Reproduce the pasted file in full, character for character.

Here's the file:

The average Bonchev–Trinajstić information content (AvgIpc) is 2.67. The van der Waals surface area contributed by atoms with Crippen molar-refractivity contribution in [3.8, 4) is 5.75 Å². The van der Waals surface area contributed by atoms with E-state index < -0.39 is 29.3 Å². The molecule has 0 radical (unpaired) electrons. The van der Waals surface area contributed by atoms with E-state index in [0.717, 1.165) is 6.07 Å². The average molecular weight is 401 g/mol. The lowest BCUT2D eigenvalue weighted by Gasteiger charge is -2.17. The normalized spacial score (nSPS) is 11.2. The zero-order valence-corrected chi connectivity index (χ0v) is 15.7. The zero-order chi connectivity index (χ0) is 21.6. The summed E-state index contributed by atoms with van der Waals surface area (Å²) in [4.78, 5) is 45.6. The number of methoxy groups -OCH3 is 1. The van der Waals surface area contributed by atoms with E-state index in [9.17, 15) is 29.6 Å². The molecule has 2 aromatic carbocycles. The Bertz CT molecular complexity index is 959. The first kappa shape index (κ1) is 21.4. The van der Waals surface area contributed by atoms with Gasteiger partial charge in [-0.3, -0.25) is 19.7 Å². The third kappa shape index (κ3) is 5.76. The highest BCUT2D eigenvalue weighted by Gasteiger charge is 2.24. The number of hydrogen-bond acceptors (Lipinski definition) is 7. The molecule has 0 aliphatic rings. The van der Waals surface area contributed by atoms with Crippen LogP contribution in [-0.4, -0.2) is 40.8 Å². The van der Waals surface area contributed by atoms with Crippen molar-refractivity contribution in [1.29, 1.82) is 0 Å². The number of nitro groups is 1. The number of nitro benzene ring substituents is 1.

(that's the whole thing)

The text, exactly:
The average Bonchev–Trinajstić information content (AvgIpc) is 2.67. The van der Waals surface area contributed by atoms with Crippen molar-refractivity contribution in [3.8, 4) is 5.75 Å². The van der Waals surface area contributed by atoms with E-state index < -0.39 is 29.3 Å². The molecule has 0 radical (unpaired) electrons. The van der Waals surface area contributed by atoms with E-state index in [0.717, 1.165) is 6.07 Å². The average molecular weight is 401 g/mol. The lowest BCUT2D eigenvalue weighted by Gasteiger charge is -2.17. The normalized spacial score (nSPS) is 11.2. The zero-order valence-corrected chi connectivity index (χ0v) is 15.7. The zero-order chi connectivity index (χ0) is 21.6. The summed E-state index contributed by atoms with van der Waals surface area (Å²) in [4.78, 5) is 45.6. The number of methoxy groups -OCH3 is 1. The van der Waals surface area contributed by atoms with E-state index in [9.17, 15) is 29.6 Å². The molecule has 2 aromatic carbocycles. The Bertz CT molecular complexity index is 959. The first kappa shape index (κ1) is 21.4. The van der Waals surface area contributed by atoms with Gasteiger partial charge in [-0.3, -0.25) is 19.7 Å². The third kappa shape index (κ3) is 5.76. The highest BCUT2D eigenvalue weighted by Gasteiger charge is 2.24. The number of hydrogen-bond acceptors (Lipinski definition) is 7. The molecule has 0 aliphatic rings. The van der Waals surface area contributed by atoms with Crippen LogP contribution in [-0.4, -0.2) is 40.8 Å². The van der Waals surface area contributed by atoms with Crippen molar-refractivity contribution in [1.29, 1.82) is 0 Å². The number of nitro groups is 1. The number of nitro benzene ring substituents is 1.